• i don’t devote full time to moderation, Bill. and i have no idea why an Alex Gimarc comment came up as aginarc. he’s never tried to disguise who he is. if you think he posted something that was bullshit, i’d suggest factually pointing out what was bullshit, preferably with links to references. people might learn something.

      • I did post to agimarc what I thought was bullshit and he has replied (as aginarc) but avoided dealing with it. The yahoo posted his opinion of my position that was complete bullshit (as agimarc) and I called him on it-he had nothing to say on it (as aginarc). I hardly need references or links to show my position (or response) as it’s pretty straight forward-he apparently doesn’t like my position so he alters it for reasons that I can’t figure.
        So…………… do know that agimarc posted that post that came up aginarc??
        Actually I had no idea it was by someone named Alex Gimarc as there is just no way to decipher that from gimarc. Whether he wants to disguise himself, or not, it’s not exactly clear who gimarc or ginarc is.
        My own handle is printed out prior to my posting on here and I suspect agimarc’s is also-he would have to go into it and alter his handle to get it to come up different than what originated, it seems. An accident?? It’s possible but this is the first time I’ve noticed something like this on here.

      • Bill,

        When you said “The yahoo posted his opinion of my position that was complete bullshit” I spent a good minute laughing! Glad you can admit that your position was complete bullshit! Thanks for the laughs Bill, lay off the crack though bud, you are getting harder and harder to follow. Also demanding that the guy who runs the site respond to your demands is very odd, even if you do send him a few bucks every once in awhile.

      • Well Steve-O we try to give all a good laugh now and then.
        Nobody seems to know how agimarc became aginarc but it appears that they both are the same individual (and a bullshit artist to boot).
        I guess I’m not that surprised that you are having trouble following along, too.

  3. The most important issue here is not who makes how much peddling their influence, although Alaskan good buddy corruption is astonishingly above the board, as per Cotton. The real issue is the destruction of non hatchery salmon runs because of pink salmon dumping. Ignoring the connection between numbers of mouths and amount of food is unforgivable. Evidence increasingly shows that wild fish resources are suffering because of outrageous increases in hatchery pink salmon releases. This is a resource crime, against all management goals of our constitution and an affront to almost all Ak residents. You can’t rampantly capitalize on pink salmon and expect nature to fall into line with your financial plans. CIAA isn’t the only bunch of losers here, we will all be soon enough.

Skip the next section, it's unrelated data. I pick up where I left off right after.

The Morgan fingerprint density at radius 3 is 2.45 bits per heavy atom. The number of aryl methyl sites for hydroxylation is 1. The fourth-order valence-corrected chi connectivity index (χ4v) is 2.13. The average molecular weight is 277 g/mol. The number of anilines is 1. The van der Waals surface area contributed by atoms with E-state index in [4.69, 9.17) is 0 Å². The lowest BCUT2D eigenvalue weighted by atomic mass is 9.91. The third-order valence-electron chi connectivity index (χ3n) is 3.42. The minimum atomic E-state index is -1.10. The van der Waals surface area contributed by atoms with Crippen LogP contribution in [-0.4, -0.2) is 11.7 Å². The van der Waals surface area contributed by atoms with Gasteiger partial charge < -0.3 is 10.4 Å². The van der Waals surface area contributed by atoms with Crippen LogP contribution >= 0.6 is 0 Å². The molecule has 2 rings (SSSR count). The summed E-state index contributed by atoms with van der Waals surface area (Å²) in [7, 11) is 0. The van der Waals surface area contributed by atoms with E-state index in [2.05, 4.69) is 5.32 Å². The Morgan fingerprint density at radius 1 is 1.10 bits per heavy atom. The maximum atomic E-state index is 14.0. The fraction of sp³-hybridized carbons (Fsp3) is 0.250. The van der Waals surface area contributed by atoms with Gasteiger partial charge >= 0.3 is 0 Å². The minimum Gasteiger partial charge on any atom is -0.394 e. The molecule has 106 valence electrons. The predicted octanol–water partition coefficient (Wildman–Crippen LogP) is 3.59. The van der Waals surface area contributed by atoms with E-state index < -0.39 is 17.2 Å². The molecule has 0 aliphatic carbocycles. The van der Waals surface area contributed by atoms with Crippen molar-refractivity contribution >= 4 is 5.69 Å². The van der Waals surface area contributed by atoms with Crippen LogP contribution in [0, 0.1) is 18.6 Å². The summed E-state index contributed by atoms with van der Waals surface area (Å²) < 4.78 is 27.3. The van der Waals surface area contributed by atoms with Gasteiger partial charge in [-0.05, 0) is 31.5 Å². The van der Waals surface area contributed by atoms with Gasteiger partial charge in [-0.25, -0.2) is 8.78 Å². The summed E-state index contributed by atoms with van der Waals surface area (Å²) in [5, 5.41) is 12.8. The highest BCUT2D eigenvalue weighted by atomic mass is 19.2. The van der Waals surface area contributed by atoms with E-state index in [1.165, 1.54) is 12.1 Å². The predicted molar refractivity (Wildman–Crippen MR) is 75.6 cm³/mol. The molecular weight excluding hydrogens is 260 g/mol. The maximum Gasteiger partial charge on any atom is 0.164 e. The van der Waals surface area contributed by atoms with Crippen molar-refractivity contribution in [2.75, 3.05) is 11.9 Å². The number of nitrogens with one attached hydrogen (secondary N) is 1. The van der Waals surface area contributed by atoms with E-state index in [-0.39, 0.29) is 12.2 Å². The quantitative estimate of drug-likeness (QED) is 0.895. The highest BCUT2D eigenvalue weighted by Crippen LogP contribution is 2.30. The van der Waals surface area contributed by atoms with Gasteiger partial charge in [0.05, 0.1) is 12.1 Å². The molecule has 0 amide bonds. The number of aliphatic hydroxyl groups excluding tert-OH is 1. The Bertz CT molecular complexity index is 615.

• First of all Louise you don’t know that those hungry mouths are doing the damage you speak of and second, even if you could show that they are a problem what do you do then?
      What’s to keep foreigners from taking up any slack we might give them by reducing our own pinks. Japan and Russia both are releasing salmon and if (big if here) there can be shown that all these ranched fish are causing problems with wild fish then it would be an enormous diplomatic issue to get everyone on board to curb these hatchery fish.
      Not impossible but first it has to be shown that there is the problem and then how to go about fixing it. Show me that they are the problem and I’m on board with a program to reduce them (releases) that works. I have no idea what would work here but I expect the biologists will tell us and then the State Department has to get involved.
      Just my opinion.

      • Bill, the first rule of holes is once you figure out you are in one, stop digging.

        There is credible evidence – much more based in fact than all the anti-Pebble, anti-logging, anti-drilling arm waving we have been paying obeisance to for decades – that too many hatchery pinks are a growing problem.

        Your response: So what? Keep pumping them out. Not enough data, etc.

        My response: Hold what we’ve got,. Don’t increase anything. Collect some data. And figure out how to roll the problem back. Hint: My solution also involves fish farming for pinks.

        ADF&G biologists will tell the State precisely what they are paid to tell them, so don’t put your money there.

        Bottom line: The more commfish permits we can convert into fish farming permits (onshore or offshore), the more fish make it to the fresh water to spawn, along with significantly decreased pressure from hatchery pink fry. Cheers –

      • “Your response: So what? Keep pumping them out. Not enough data, etc.” I like how you determined my response-did you pull that out of your ass??
        And you have to show me and everyone else that we are in a hole. You can’t do that and it’s frustrating, I know, but keep trying. It’s going to take some doing to prove what you suspect and it will also take those biologists to do what you can’t.
        There is not a chance in a carload that those hatcheries are going to be cut back on their releases without that proof. I suggest you hop to it and get that proof-otherwise stfu. What is that credible evidence you speak of?? Don’t be shy now just let it all out.